Online Cash Hand #2

by totalise
Submitted on Sun, 07/10/2007 - 7:45pm

This week, I posted the following hand on the blonde poker 'Poker Hand Analysis' board:

Relevant Notes:

We have been battling for about 55 minutes, just on this table. Both villains and heroes stack comes from heroe's money, Hero dropped 2 buy-ins early on, one with a flush draw vs a set, and the other with Q-Q vs top 2 on a 7-8-3 flop. Hero has steadily chopped at villain's stack to recoup some of the money, to where the stacks are at the moment.


Villain:  $976

As is typical in HU poker, villain is very active in opening from the button, roughly 80% of the time the villain has opened, and defends against a re-raise from the big blind with impunity. He tends to make thin calls when he thinks he is ahead, but also has shown signs that he will slowplay if he thinks hero is going to launch into the pots. Overall impression of him is that he a typical probably-winning HU player, that has a problem with folding when the pots get large and channelling his aggression.

Hero:  $624

Hero has been re-raising from the BB with a high frequency, almost too much to be profitable, which has led to playing too many inflated pots OOP. In the last 10 minutes you have been a lot more passive from the BB, just calling instead of re-raising, and this has enabled you to control the size of the pots a bit better. Your play from the button is similar to villain's, but you defend a re-raise with a lower frequency. Villain has told you in chat that he sees you as a “calling station donkey” and that you will be “broke in 2 weeks if you keep on playing him”.

Onto the Hand:

Hero has

Villain makes it $12 from the button, and the action is on hero.

Action, hero calls: pot ($24)

Flop comes down:

Action: hero, checks, and villain bets $23...

The action from the flop goes as follows: hero checks, villain bets $23, and hero raises to $93, and villain calls. The reason why I dint go for the lead/3-bet allin is that the stacks were a bit deeper then normal, and I didn't think that our equity would be very good if the action went: hero bets $20 (or so) villain raises to $90, and then hero slams it in.

If the stacks were 100bb, then I'd have liked that move a lot more. I also in the depths of my mind thought that if we c/raised, there was a chance that villain could re-re-raise to say $200 or so with complete air, as this is a great flop to represent a hand from the BB, and he knows that, so he could try and "re-steal" the pot from us, and then we could shovel it in.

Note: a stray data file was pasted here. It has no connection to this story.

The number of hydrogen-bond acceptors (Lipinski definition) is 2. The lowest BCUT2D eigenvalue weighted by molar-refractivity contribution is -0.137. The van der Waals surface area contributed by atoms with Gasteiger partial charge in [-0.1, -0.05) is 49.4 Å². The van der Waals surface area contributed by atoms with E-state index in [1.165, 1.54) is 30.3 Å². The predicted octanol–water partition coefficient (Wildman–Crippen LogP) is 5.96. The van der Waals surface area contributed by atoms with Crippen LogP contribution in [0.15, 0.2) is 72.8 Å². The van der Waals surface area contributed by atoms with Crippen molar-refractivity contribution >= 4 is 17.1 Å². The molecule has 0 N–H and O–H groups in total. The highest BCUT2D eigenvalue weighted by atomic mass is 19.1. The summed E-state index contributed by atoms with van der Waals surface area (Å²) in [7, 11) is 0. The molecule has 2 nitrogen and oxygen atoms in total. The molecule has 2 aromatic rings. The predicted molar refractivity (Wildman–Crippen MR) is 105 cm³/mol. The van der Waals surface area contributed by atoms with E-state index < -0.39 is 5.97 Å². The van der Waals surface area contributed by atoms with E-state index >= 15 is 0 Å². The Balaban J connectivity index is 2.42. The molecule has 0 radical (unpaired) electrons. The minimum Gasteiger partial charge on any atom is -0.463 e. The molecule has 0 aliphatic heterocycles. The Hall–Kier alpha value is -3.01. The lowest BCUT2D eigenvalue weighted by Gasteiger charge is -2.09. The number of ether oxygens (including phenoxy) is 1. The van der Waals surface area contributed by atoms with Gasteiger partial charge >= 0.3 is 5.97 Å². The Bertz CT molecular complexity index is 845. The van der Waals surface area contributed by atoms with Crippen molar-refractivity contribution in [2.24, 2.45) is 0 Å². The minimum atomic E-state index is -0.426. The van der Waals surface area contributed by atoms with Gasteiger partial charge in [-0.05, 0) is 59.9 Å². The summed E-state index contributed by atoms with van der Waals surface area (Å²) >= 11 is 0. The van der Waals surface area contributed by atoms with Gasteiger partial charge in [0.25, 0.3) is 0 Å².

Also if a scare card does come, it increases the frequency with which our opponent is likely to try and steal the pot, which further increases our equity in this spot. Of course, it also leaves us looking like an idiot the times he turns the hand and we call a stack off with a ragged 2-pair!

Anyways, onto the next stage:

Hero raises to $93, and villain calls.

Turn comes the Ace of spades, to give a board of   , pot $210 roughly (hero has remember)

Action is on hero: hero checks, and villain bets $155. 

River came the , for a final board of   , action on hero...

What next?

The Response

boldie: "I don't like the way this hand has been played tote... Hero has given villain time to out draw him here.. the check call on the turn doesn't make a lot of sense to me and now you're behind to well..everything he bets with really. If you don't stick them in here he's not going away if he bets and with a very lowly two pair on this board you don't want any callers, so check raising is out.

You could lead out for all your chips here. and hope he would fold 2 pair or better if he thinks you have the 2 (which your turn call could very well indicate, but it really would be making a play more than anything else. It depends for me, I would probably lead out here (70% of the time) hoping he can fold 2 pair plus or check fold if I think he can't. I just really don't like the way the turn was played, not leading out gives the pot up I think, so stick in 250 ish on a bluff."

WellChief: "Your hand is a bit under-represented here, but it is still kind of a bluff-catcher given the board.  That said, I think an opponent like this will bluff a high %age of the time, especially given the turn card and your check-call.  LAG's normally can't stop themselves betting when scare cards come and weakness is shown. I would check-call the river.  Opponent could easily have a hand like 4-6, and your hand looks something like that too. With heads up action though the flow of the action is so important, so only the hero can make the best judgement here."

snoopy: "Come Turn and River, I would normally say check and try to induce a bet from a missed open ended straight draw, but given he could have a set or a big two pair, I think you may have to try a block bet and bet half the pot."

The Reveal

The action on the river went check/check, and I scooped the pot vs. T-6.


When the stacks get deeper and you are OOP against pretty aggressive players, one of the keys to playing profitably is to try and widen their range of hands as much as possible, because obviously the wider their range, the greater your equity, and when it came to the turn action, I didn't think that pushing was as beneficial as calling because I couldn't see him folding a better hand, and there wasn't much chance of him calling with just a naked ace (although it will happen some of the time)... so check/calling lets you improve your hand against better made hands, and lets worse hands continue the bluff on the river. Naturally sometimes they will outdraw you, but the wider someone range when deep, the better, generally speaking.